It is with great pleasure PALM introduces Paulina Gutierrez Ramos.
Paluina in her second year of her PhD study looking at the Moorabool River Catchment. Based at the Deakin University, School of life and Environment, Center of Rural and Regional Futures Paulina's main focus is on catchment health and water forecasting.
Paulina has kindly provided the following bio and abstract:
Project Sponsor: Barwon Water and Corangamite Catchment Management Authority
I grew up in the city of Leon, in Mexico. I have always been interested in science, which led me to pursue studies in Biology and Environmental Science. During my bachelor studies, I was recipient of a scholarship in 2006 and had the amazing opportunity to come to Australia sponsored with an international scholarship, to attend Deakin University.
After finishing my undergraduate studies in Mexico, I migrated to Australia and continued studies in secondary school teaching. I worked as a high school teacher for 10 years. Due to my passion for science and sustainability, I completed a Master in Sustainability doing a project on sustainable regional development in both Mexico and Australia; I completed my research with recognition for academic excellence.
Currently, I am on the second year of my PhD project. My research focuses on catchment health and water forecasting. I hope my research will be useful for water managers, landowners and community organisations of the region and for catchment managers. At the end of my studies, I plan to pursue a career in the water management industry.
Title of PhD Project: Environmental flows in the Moorabool River
A significant proportion of the potable water used for human consumption comes from surface water, rivers and lakes. However, the modification of many waterways has had an impact on hydrological cycles and the functioning of freshwater ecosystems. Australian rivers have not escaped this fate.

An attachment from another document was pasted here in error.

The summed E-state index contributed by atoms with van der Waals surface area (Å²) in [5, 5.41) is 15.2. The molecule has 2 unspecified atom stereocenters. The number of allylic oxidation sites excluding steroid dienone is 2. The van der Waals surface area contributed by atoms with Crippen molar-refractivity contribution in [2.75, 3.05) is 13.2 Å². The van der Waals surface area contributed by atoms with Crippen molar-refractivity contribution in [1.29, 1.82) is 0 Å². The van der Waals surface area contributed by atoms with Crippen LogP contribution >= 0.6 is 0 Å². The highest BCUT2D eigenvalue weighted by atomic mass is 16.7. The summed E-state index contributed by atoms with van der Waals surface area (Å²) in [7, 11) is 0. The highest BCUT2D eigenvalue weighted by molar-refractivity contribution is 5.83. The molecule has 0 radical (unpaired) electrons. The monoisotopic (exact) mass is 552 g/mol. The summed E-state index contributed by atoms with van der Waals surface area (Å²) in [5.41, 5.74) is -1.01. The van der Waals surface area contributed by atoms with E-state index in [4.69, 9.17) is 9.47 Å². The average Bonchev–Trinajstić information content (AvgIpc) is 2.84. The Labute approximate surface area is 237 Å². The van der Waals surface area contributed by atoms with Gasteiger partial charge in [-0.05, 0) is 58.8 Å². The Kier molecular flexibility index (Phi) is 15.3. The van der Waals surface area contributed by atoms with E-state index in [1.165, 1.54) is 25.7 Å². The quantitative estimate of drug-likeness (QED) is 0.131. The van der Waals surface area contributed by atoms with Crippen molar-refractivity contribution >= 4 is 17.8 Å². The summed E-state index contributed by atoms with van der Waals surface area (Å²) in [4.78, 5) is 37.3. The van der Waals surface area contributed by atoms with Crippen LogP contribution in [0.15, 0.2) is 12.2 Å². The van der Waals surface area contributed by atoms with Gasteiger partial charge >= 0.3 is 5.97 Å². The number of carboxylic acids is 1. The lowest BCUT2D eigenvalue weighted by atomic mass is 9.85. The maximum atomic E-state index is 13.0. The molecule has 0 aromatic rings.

In addition to direct, physical alterations, Climate change has an impact on the hydrological regime of many rivers. The uncertainty of different climates poses a challenge for natural resources managers, and preparing an adaptation plan requires consideration of different scenarios and application of water forecasting models.
Hydrological models help to explain the water balance of a catchment. Hydrologist use rainfall-runoff models to predict river flow and forecast the effects of land use changes, such as urbanization, land clearance and agricultural farm dams. The hydrological impacts of land-use change to streamflow, specifically alterations caused by interception of water via farm dams, is a topic of increasing scientific interest.
The influence of water trapping by farm dams on stream flows within the Moorabool Catchment, and many other catchments in Australia and overseas, is currently unknown. Given the potential cumulative impact of farm dams to trap significant volumes of water, thereby reducing runoff and subsequent river flow, my research aim is to quantify the distribution, morphological characteristics and number of farm dams in the Moorabool catchment. The morphological characteristics will include surface area and storage capacity. I will then model the correlation between farm dam water storage to stream run-off on an annual basis.